Salon des Refuses was the place where late 19th century Impressionist painters exhibited their works when they were rejected from The Academy, according to art student Marc Johnson.
The Alternative or Egalitarian Art Show, presented by Salon des Refuses and organized by Johnson, is being put on in the same strain, he said.
The show, taking place on Friday, April 26 at 7:30 in the Rainbow Building, will be exhibiting student art works not accepted by the annual student exhibition at the Lowe as well as others.
“With the exception of the yearly Lowe art show, there is nothing for the art students. There should be a monthly, rotating exhibition and whoever wants to exhibit their work should be able to. One showing is not enough,” Johnson said.
Johnson, as well as other art students, are putting together the show because they believe that there should be a greater forum for art students to exhibit their work, he said.
“A lot of really interesting art doesn’t get into the mainstream exhibitions,” said art professor, Kathleen Staples. “This is a terrific opportunity to see the exciting work our student artists are doing.”
“[The Alternative Art Show] is a long time overdue,” said art professor Walter Hines. It has been 10 years since the last student-run student exhibition was held, he said.
“I believe a student run exhibition can be better than a juried, official show. Hopefully, if this event goes well, student exhibitions will become a recurring event,” Johnson said.
He also said he hopes that this showing will be the first step towards a greater appreciation for the arts on campus.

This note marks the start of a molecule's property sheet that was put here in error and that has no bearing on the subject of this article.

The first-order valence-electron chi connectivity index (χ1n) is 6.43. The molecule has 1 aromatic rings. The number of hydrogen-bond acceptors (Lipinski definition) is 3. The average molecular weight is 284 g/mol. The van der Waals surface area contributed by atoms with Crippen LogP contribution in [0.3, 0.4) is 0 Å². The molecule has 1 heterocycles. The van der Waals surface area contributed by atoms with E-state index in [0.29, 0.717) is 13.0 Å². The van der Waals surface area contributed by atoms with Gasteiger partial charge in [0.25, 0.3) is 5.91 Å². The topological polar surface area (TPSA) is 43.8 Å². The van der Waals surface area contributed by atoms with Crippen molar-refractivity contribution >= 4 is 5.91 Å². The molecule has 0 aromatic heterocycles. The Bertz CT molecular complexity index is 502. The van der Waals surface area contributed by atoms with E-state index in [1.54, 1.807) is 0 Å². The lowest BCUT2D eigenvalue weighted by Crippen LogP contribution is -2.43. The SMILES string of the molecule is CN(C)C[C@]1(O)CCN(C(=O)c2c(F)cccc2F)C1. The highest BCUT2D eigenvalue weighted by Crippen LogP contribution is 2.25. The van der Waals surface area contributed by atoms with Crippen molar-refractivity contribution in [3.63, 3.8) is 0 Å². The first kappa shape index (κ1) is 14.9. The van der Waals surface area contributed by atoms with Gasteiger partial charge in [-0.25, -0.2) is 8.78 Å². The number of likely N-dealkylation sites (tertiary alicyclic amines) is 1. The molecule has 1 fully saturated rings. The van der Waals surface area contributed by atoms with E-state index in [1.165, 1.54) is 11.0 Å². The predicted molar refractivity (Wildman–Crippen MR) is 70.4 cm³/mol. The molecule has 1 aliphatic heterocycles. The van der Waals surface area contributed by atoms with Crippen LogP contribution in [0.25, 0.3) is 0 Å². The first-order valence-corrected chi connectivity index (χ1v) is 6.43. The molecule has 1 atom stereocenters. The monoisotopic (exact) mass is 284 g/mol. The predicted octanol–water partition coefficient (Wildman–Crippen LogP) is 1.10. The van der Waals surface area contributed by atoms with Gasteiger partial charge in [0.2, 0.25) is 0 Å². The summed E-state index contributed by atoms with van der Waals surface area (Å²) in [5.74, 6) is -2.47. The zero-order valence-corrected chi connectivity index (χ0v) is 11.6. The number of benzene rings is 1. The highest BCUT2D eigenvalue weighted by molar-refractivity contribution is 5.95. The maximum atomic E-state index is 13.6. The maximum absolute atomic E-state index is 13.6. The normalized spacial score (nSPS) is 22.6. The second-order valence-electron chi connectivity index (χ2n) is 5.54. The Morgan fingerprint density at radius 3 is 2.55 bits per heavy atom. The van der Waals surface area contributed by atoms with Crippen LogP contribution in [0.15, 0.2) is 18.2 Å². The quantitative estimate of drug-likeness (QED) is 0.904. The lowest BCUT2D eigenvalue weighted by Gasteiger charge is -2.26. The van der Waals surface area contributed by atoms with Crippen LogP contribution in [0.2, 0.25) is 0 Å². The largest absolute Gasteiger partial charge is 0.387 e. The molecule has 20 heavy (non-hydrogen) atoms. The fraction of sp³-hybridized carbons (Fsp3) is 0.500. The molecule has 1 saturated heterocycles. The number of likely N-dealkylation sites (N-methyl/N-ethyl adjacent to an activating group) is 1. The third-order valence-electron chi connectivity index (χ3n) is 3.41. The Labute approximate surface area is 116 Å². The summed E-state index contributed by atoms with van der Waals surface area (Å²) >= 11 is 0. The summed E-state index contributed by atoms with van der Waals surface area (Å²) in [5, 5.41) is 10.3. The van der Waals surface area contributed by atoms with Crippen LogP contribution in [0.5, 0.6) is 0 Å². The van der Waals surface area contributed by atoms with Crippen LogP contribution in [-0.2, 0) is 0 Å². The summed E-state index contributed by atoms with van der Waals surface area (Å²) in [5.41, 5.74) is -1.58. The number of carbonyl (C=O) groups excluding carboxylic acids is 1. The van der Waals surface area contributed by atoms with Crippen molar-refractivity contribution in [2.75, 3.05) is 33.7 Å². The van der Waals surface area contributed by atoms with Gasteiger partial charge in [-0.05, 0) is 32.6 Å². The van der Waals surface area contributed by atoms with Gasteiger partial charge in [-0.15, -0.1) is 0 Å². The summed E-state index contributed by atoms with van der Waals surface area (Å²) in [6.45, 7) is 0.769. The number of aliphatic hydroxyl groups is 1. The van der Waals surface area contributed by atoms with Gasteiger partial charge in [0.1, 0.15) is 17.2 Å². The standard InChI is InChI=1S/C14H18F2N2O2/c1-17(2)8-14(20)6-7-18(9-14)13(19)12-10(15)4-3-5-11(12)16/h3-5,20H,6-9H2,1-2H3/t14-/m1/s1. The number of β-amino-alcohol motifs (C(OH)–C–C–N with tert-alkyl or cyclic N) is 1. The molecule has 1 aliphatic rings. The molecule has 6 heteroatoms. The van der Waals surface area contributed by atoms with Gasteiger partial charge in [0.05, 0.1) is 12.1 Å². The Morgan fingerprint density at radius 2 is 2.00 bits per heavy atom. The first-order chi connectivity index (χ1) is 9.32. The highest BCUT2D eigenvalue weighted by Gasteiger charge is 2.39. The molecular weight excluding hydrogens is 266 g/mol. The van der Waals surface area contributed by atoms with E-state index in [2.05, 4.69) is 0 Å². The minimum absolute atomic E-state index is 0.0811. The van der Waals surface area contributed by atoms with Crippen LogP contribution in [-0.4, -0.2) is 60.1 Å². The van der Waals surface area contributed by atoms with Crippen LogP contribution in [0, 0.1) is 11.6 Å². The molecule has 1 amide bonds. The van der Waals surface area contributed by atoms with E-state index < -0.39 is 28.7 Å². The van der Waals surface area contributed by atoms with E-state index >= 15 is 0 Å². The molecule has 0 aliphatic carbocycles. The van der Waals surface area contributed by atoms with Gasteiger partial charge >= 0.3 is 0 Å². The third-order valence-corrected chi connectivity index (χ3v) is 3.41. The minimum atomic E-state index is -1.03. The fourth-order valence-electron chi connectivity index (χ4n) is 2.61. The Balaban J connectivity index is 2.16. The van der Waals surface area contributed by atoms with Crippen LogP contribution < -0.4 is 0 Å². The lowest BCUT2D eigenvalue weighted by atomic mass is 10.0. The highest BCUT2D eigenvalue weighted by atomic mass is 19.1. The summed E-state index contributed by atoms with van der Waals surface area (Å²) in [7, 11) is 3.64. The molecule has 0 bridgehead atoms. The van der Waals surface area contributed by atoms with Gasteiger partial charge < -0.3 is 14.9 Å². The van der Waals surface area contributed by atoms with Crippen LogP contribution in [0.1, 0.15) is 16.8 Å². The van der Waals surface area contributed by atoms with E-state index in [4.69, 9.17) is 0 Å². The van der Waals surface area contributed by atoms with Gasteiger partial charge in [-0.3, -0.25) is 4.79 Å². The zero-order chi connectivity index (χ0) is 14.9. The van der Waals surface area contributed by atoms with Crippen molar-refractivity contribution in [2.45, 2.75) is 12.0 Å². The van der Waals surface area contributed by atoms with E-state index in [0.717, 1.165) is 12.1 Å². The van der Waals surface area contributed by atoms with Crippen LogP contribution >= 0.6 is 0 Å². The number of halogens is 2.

Johnson contrasted the lack of interaction amongst art students with that amongst those in the School of Music.
“The music students have great opportunities. There are recitals concerts nightly,” he said. “Hence, the students not only get a chance to see performances, but interact with their peers outside the classroom.
“This interaction is an important part in the process of learning and I feel that the undergraduate are students are deprived of such opportunities,” he said.
“It is important in art for students to take their own initiative,” Hines said.
“I would like to see the community more interested in the arts, and the and the artists and the art department taking more initiative in displaying work,” Johnson said. “We are taking it upon ourselves to exhibit the unaccepted. There is talent on campus, but we will never know if we are not given the opportunity to exhibit.”
All student art works will be accepted as long as they are submitted by Wed., April 24. The Rainbow Building is located on 1540 LeVante Ave, behind the Titanic Brewery.
For more information please contact Marc Johnson at email@example.com.